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Kicking the dog -- how do you use watchdog timers?

Started by Tim Wescott May 9, 2016
Den onsdag den 11. maj 2016 kl. 02.58.08 UTC+2 skrev Allan Herriman:
> On Tue, 10 May 2016 17:22:43 -0700, lasselangwadtchristensen wrote: > > > Den onsdag den 11. maj 2016 kl. 01.59.02 UTC+2 skrev Allan Herriman: > >> On Tue, 10 May 2016 13:36:55 -0400, rickman wrote: > >> > >> > On 5/10/2016 12:48 PM, Rob Gaddi wrote: > >> >> rickman wrote: > >> >> > >> >>> On 5/9/2016 5:13 PM, Tim Wescott wrote: > >> >>>> On Mon, 09 May 2016 15:07:08 -0400, rickman wrote: > >> >>>> > >> >>>> > >> >>>> I've spent lab time next to unhappily cursing FPGA guys (good > >> >>>> ones) > >> >>>> trying to determine why their state machines have wedged. > >> >>>> > >> >>>> So I'm not sure that's an entirely accurate statement. > >> >>> > >> >>> Ask them why their FSMs got stuck. In development they may make > >> >>> mistakes, but you don't use watchdogs for debugging. In fact they > >> >>> get in the way. > >> >>> > >> >>> > >> >> Oh, that's easy. Because of either: > >> >> > >> >> An error in the synchronous logic, leaving it in a defined state > >> >> with no way out (20% chance). > >> >> > >> >> An unsynchronized async input causing a race condition that static > >> >> timing couldn't catch (80% chance) > >> >> > >> >> Or a single event upset (0.0001% chance) > >> > > >> > I just recalled that when designing FSMs in HDL, there is typically a > >> > synthesis option to recognize all unused states and design so they > >> > return to the reset condition. This is a good way to deal with SEU > >> > issues. It is very hard to prevent a hiccup from SEU, but recovery > >> > can be built in. > >> > >> Please don't expect that illegal state coverage will make your FSM > >> reliable. That will only help with illegal states, but illegal states > >> aren't the only causes of lockups. > >> > >> Consider FSMs in two systems (perhaps on the same chip) talking to each > >> other with some handshaking. There's a state that waits for a > >> handshake signal from the other system. If both FSMs get in that state > >> (from any cause: glitch, SEU, coding bug), the system will lock up. > >> > >> You should be able to see how a watchdog would help with that. The > >> watchdog could be built into the FSM, or it could sit to the side and > >> reset the whole FSM. > >> > >> > > A watchdog on the AXI bus would nice, it is easy to reconfigure the > > programmable logic in a Zynq but if you have stuff on bus you have to > > make absolutely sure no software is accessing that because it will halt > > the whole system and only a reset will recover from that > > We leave the ARM watchdog permanently enabled in our Zynq systems for > that very reason. > If code (via e.g. a wrong pointer) accesses an address without an AXI > address decode, it will hang the AXI, and hence the whole box. >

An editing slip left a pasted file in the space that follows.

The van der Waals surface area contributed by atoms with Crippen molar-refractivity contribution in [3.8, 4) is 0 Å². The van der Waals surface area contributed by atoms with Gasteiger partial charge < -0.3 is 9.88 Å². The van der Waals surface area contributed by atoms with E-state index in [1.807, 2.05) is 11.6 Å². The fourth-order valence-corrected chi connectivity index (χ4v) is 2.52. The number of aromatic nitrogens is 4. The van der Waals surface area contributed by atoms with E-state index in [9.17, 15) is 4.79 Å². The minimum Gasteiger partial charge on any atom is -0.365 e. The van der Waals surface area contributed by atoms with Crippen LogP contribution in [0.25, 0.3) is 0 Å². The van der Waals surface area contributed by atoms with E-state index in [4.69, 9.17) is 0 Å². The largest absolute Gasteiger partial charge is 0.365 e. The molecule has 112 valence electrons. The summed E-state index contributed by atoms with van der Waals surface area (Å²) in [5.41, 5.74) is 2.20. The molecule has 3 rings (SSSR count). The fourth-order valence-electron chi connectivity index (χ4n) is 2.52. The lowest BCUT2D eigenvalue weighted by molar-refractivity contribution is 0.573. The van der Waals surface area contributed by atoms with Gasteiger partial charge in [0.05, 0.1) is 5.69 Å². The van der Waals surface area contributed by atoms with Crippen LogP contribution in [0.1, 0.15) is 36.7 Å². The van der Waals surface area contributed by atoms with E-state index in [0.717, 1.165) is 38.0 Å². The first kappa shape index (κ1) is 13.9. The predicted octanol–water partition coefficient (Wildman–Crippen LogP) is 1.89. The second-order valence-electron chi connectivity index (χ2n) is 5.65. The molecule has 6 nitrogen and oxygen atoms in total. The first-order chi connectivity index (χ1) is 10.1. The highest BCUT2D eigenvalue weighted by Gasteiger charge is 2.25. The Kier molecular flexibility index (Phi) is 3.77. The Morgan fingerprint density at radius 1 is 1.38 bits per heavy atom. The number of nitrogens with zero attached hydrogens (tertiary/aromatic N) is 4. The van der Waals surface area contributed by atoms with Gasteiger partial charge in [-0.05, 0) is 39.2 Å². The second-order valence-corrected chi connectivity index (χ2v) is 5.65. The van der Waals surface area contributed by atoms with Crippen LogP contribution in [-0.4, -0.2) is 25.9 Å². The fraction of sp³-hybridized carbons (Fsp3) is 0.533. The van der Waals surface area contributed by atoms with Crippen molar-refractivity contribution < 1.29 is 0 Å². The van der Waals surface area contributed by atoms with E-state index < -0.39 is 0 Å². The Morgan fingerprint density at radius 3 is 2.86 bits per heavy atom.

yep, but it would be nice if there was an option to get something similar to an access denied and handle it from there instead of resetting the whole system -Lasse
On 5/10/2016 7:58 PM, Allan Herriman wrote:
> On Tue, 10 May 2016 13:36:55 -0400, rickman wrote: > >> On 5/10/2016 12:48 PM, Rob Gaddi wrote: >>> rickman wrote: >>> >>>> On 5/9/2016 5:13 PM, Tim Wescott wrote: >>>>> On Mon, 09 May 2016 15:07:08 -0400, rickman wrote: >>>>> >>>>> >>>>> I've spent lab time next to unhappily cursing FPGA guys (good ones) >>>>> trying to determine why their state machines have wedged. >>>>> >>>>> So I'm not sure that's an entirely accurate statement. >>>> >>>> Ask them why their FSMs got stuck. In development they may make >>>> mistakes, but you don't use watchdogs for debugging. In fact they get >>>> in the way. >>>> >>>> >>> Oh, that's easy. Because of either: >>> >>> An error in the synchronous logic, leaving it in a defined state with >>> no way out (20% chance). >>> >>> An unsynchronized async input causing a race condition that static >>> timing couldn't catch (80% chance) >>> >>> Or a single event upset (0.0001% chance) >> >> I just recalled that when designing FSMs in HDL, there is typically a >> synthesis option to recognize all unused states and design so they >> return to the reset condition. This is a good way to deal with SEU >> issues. It is very hard to prevent a hiccup from SEU, but recovery can >> be built in. > > Please don't expect that illegal state coverage will make your FSM > reliable. That will only help with illegal states, but illegal states > aren't the only causes of lockups. > > Consider FSMs in two systems (perhaps on the same chip) talking to each > other with some handshaking. There's a state that waits for a handshake > signal from the other system. If both FSMs get in that state (from any > cause: glitch, SEU, coding bug), the system will lock up.
Coding bug??? Not sure where you are getting this. I specifically excluded SEU because that is one situation that can cause problems with *any* design in unpredictable ways. Otherwise this is a system design issue. If your system is subject to "glitches" then a means should be designed into the handshake to resolve timeouts. Resetting the entire FPGA or board shouldn't be necessary.
> You should be able to see how a watchdog would help with that. The > watchdog could be built into the FSM, or it could sit to the side and > reset the whole FSM.
You are talking about a specified timeout on a communications protocol, not a watchdog.